How long in all did it take?

Eight months—three different phases—inspiration, creative, delivery. We did a four-week photo shoot. Prior to that I did about three months of conceptual research and thinking about how I’d do the book. The picture you see is the recipe, and the recipe will work for it. Every picture in here is a dish that I cooked. You won’t find Janey or Gordon or Hugh or any top-chefs doing that kind of stuff. It’s mostly done by their ghost-writing food starters. And that’s just fucking bullshit.

[[{"type":"media", "view_mode":"media_large", "fid":"58", "attributes":{"class":"media-image alignright size-medium wp-image-255", "typeof":"foaf:Image", "style":"", "width":"300", "height":"282", "title":"2012-09-09 11.04.37", "alt":""}}]]The other thing that sets this book apart, other than the process by which you made it, is the emphasis on vegetables—and reducing our meat consumption.

Historically, Britain is famous for being a meat-eating country. One of the main reasons for that is that prior to the industrial revolution—moving meat around quickly—the way you got meat to market was by walking it there. Which meant that you could eat beef, you could eat beef and lamb and duck and chicken—well, maybe not much chicken but there were definitely geese and ducks. And you could fatten them up on the outskirts of the city and you then consumed the meat and it wouldn’t go rancid. It was of a very high quality, well-flavored, good for you. Moving a potato from Lincolnshire to London—one part of the country to another—was practically impossible. Now we have forms of innovation that make it much easier to have agriculture and a food industry in England. I talk about this in a Do Lecture called "The New Agricultural Revolution."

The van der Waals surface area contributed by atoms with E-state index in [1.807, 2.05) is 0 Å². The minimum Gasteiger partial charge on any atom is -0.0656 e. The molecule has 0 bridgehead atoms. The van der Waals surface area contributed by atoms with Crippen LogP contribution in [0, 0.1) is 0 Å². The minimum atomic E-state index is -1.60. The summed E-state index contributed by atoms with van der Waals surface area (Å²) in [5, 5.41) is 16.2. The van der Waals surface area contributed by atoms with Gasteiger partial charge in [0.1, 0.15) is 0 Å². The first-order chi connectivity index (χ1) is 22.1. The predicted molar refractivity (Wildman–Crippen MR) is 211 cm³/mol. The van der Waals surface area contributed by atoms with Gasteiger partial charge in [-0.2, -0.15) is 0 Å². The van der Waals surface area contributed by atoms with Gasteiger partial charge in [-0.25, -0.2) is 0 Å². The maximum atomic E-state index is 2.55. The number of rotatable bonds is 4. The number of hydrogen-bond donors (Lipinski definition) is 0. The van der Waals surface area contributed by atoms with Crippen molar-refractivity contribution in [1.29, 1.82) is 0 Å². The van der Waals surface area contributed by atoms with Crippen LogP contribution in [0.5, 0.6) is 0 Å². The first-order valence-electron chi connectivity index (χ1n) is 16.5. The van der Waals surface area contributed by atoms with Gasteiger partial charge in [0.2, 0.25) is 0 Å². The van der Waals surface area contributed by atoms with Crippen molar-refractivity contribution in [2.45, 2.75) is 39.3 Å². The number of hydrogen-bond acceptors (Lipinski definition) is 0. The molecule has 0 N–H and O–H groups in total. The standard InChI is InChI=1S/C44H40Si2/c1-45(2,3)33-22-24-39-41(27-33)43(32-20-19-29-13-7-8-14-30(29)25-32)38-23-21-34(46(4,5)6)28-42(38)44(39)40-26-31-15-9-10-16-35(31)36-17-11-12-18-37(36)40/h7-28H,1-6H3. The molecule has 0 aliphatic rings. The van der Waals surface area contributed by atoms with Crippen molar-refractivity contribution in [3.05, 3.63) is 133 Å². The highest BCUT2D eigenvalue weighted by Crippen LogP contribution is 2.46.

So the idea about eating less meat is that vegetables have become a part and parcel of our modern diet. Our diets have improved a million fold. But one of the major problems with our diet is cheap, processed meat. And cheap, processed fish. I would suggest that most people have meat in their diet once a day. People tend to feel ripped-off if they haven’t had any meat. If you’re able to afford meat every day—good meat, organic, free-range meat—then fine. But it’s having a fairly large impact on the planet, and I don’t think your body needs to consume that much meat. Vegetables need to become a bigger part of your diet. They have a lesser impact on the environment; they absorb carbon. Your body does better on vegetables. The book advocates a balanced diet—fish or meat once or twice a week. Also, this is my repertoire: I spent ten or twelve years on the vegetable section in restaurant—and that’s the powerhouse, the foundation, what you then base all the other food on. The veg section is the people who begin the plate. The veg, actually, is the main part of the meal. Our psychology is wrong. Meat’s the most expensive, protein-rich part of the meal, but there’s no point in just eating the protein because you need the vegetables and the minerals alongside it.